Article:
Still Life with Bread Crumbs
by Anna Quindlen
A good relaxing read (2/10/2014)
Anna Quindlen has written this novel with wit and humor--I particularly enjoyed the chapter titles--and has created a character I really like, especially given that she is my age and still active and attractive to a younger man. Rebecca still has some of those pesky confidence issues, but I guess age doesn't clear up everything, which is good because it keeps her and the rest of us striving and learning and changing. This book may not qualify as one of the great American novels, but it is worth the time and would lend itself to lively discussions with the book clubs.
Hunting Shadows: An Inspector Ian Rutledge Mystery
by Charles Todd
Mystery in a long-ago setting (12/28/2013)
This is the first Inspector Ian Rutledge mystery I have read, having read and enjoyed a few Bess Crawford mysteries by the same authors, which are set during WWI. As in Bess Crawford, here the authors have developed a likeable central character with many facets to his personality that also lend a bit of intrigue to the story, and have set him in England in a now popular time period (think Downton Abbey).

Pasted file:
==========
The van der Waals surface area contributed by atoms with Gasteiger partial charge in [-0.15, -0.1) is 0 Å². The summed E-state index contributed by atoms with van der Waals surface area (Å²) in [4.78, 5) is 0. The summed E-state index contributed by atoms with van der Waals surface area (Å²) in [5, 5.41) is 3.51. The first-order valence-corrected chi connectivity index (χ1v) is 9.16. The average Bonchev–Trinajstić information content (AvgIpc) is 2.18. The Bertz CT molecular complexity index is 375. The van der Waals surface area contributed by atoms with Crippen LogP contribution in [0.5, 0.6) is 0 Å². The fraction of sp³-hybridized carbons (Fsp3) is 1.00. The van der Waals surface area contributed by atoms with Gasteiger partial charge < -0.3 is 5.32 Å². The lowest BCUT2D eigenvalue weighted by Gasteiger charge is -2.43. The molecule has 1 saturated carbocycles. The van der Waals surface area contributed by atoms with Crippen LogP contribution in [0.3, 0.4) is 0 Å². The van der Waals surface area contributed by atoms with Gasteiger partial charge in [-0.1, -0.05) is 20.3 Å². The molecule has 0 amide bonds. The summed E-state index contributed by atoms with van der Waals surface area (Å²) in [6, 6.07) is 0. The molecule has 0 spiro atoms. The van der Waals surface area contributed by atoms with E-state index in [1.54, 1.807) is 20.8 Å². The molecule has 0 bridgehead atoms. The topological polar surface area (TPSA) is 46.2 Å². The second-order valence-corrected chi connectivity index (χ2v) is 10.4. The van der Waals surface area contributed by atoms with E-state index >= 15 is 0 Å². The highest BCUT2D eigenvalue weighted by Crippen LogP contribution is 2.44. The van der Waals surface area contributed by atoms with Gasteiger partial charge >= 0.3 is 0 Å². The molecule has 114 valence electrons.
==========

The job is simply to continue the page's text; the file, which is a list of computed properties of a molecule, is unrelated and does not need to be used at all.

I have to admit, though, that the story seems to drag in sections. The continual shuffle of small village settings during the course of the investigation of the double murder may be part of the trouble as well as the multitude of minor characters that left me a little confused at times.

Nevertheless, I would not be averse to reading another of the 15 other titles in this series, and I would not hesitate to recommend this one to those who like mystery, England, and the post-WWI era.
Orphan Train
by Christina Baker Kline
Two stories intertwined (11/29/2013)
This novel takes a look at an idea in American history that should have worked more consistently than it apparently did. During the late 1800s through the early 1900s orphans from the disadvantaged areas of the eastern US were transported by train to the Midwest to be adopted by families there. Some families were good to these children, some only wanted cheap labor. One of the two main characters of Orphan Train, Vivian, was one of these children, and we watch how her life turned out as she shares her story with the other main character, Molly, who has a similar background in the present, that of being shuttled from place to place. I was engaged as these two girls dealt with what life handed them and the people who were meant to care for them.

I might have given this a 5 rating, except that like so many contemporary writers Kline finds it necessary to resort to vulgar language in the modern sections of the story.
The Last Runaway